Woman Who Fired Warning Shot Could Get 60 Years

Marissa Alexander faces triple the original sentence in new trial
By Evann Gastaldo,  Newser Staff
Posted Mar 4, 2014 2:10 PM CST
Woman Who Fired Warning Shot Could Get 60 Years
Marissa Alexander, center, walks out of the Duval County Courthouse with her lawyers Bruce Zimet, left, and Faith Gay after a hearing on Friday Jan. 10, 2013 in Jacksonville, Fla.   (AP Photo/The Florida Times-Union, Bob Mack, Pool)

Marissa Alexander, the Jacksonville woman sentenced to 20 years in prison for firing a warning shot that injured no one, could now end up serving 60 years instead. Alexander, 33, was initially convicted in 2012 of three counts of aggravated assault with a deadly weapon; the judge imposed three 20-year-sentences, but ordered them served concurrently. That conviction, however, was thrown out on appeal, because the judge mistakenly shifted the burden of proof to Alexander, saying she had to prove beyond a reasonable doubt she was acting in self-defense against an abusive husband. Now, prosecutors will try Alexander again—and this time they're seeking the 60 years to be served consecutively, the Florida Times-Union reports.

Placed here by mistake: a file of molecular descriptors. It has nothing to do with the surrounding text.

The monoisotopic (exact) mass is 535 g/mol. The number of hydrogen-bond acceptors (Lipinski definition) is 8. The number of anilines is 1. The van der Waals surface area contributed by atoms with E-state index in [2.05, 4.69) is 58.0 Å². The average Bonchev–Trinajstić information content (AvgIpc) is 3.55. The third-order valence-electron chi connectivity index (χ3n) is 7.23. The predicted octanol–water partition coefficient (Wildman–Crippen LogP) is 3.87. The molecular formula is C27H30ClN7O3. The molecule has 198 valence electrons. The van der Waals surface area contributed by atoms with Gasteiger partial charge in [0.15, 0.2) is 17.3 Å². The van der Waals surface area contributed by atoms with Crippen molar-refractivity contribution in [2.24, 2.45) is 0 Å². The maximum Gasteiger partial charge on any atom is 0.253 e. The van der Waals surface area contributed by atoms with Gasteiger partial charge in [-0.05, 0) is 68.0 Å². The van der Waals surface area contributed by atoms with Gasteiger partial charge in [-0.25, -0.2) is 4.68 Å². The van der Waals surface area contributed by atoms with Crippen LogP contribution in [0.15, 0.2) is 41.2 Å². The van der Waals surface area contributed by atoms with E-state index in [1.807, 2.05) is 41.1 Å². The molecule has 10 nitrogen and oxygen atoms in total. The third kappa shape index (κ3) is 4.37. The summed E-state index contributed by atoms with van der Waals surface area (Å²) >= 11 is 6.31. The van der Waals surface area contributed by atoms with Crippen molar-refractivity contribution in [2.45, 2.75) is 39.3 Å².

In 2010, Alexander had just given birth days before when she got into a fight with estranged husband Rico Gray, told him to leave, and locked herself in the bathroom, she says; he broke through the door and attacked her. She tried to leave through the garage but the door wouldn't open, so she grabbed a gun and went back into the house; she says she fired when Gray charged her again and threatened to kill her. But prosecutors say the shot went into the wall, not the ceiling, and could have killed Gray or his two children, who were in the house. (Gray has admitted to police he was abusive to his partners, US News & World Report notes.) "It’s unimaginable that a woman acting in self-defense, who injured no one, can be given what amounts to a life sentence," says one activist who supports Alexander. But state attorney Angela Corey's office says it is just following Florida's sentencing laws. The trial starts July 28. (More Marissa Alexander stories.)

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